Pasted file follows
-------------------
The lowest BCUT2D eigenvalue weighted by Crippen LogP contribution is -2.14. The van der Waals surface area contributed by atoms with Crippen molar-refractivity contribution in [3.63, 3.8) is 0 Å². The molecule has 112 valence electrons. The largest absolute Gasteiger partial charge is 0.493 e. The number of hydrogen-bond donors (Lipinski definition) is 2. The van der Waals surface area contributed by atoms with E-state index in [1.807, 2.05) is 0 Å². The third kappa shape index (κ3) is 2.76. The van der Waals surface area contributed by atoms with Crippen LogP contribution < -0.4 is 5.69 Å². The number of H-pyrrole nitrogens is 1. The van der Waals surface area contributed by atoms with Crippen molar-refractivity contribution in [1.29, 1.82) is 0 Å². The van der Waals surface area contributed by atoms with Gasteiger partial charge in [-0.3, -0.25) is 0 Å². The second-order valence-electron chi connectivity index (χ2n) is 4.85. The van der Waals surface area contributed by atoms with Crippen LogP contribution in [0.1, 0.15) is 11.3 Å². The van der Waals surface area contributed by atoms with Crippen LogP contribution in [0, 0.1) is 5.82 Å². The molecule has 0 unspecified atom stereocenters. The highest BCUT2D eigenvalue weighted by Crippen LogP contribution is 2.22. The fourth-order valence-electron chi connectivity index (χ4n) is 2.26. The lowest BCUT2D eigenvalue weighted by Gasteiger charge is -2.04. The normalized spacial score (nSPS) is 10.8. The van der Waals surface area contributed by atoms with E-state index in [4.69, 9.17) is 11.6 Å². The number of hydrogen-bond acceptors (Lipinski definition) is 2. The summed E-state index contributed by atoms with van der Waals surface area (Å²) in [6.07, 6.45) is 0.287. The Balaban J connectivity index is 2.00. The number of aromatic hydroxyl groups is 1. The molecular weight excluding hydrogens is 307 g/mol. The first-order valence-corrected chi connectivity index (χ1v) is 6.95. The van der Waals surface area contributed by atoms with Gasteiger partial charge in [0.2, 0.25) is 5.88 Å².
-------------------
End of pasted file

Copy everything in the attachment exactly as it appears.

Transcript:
The lowest BCUT2D eigenvalue weighted by Crippen LogP contribution is -2.14. The van der Waals surface area contributed by atoms with Crippen molar-refractivity contribution in [3.63, 3.8) is 0 Å². The molecule has 112 valence electrons. The largest absolute Gasteiger partial charge is 0.493 e. The number of hydrogen-bond donors (Lipinski definition) is 2. The van der Waals surface area contributed by atoms with E-state index in [1.807, 2.05) is 0 Å². The third kappa shape index (κ3) is 2.76. The van der Waals surface area contributed by atoms with Crippen LogP contribution < -0.4 is 5.69 Å². The number of H-pyrrole nitrogens is 1. The van der Waals surface area contributed by atoms with Crippen molar-refractivity contribution in [1.29, 1.82) is 0 Å². The van der Waals surface area contributed by atoms with Gasteiger partial charge in [-0.3, -0.25) is 0 Å². The second-order valence-electron chi connectivity index (χ2n) is 4.85. The van der Waals surface area contributed by atoms with Crippen LogP contribution in [0.1, 0.15) is 11.3 Å². The van der Waals surface area contributed by atoms with Crippen LogP contribution in [0, 0.1) is 5.82 Å². The molecule has 0 unspecified atom stereocenters. The highest BCUT2D eigenvalue weighted by Crippen LogP contribution is 2.22. The fourth-order valence-electron chi connectivity index (χ4n) is 2.26. The lowest BCUT2D eigenvalue weighted by Gasteiger charge is -2.04. The normalized spacial score (nSPS) is 10.8. The van der Waals surface area contributed by atoms with E-state index in [4.69, 9.17) is 11.6 Å². The number of hydrogen-bond acceptors (Lipinski definition) is 2. The summed E-state index contributed by atoms with van der Waals surface area (Å²) in [6.07, 6.45) is 0.287. The Balaban J connectivity index is 2.00. The number of aromatic hydroxyl groups is 1. The molecular weight excluding hydrogens is 307 g/mol. The first-order valence-corrected chi connectivity index (χ1v) is 6.95. The van der Waals surface area contributed by atoms with Gasteiger partial charge in [0.2, 0.25) is 5.88 Å².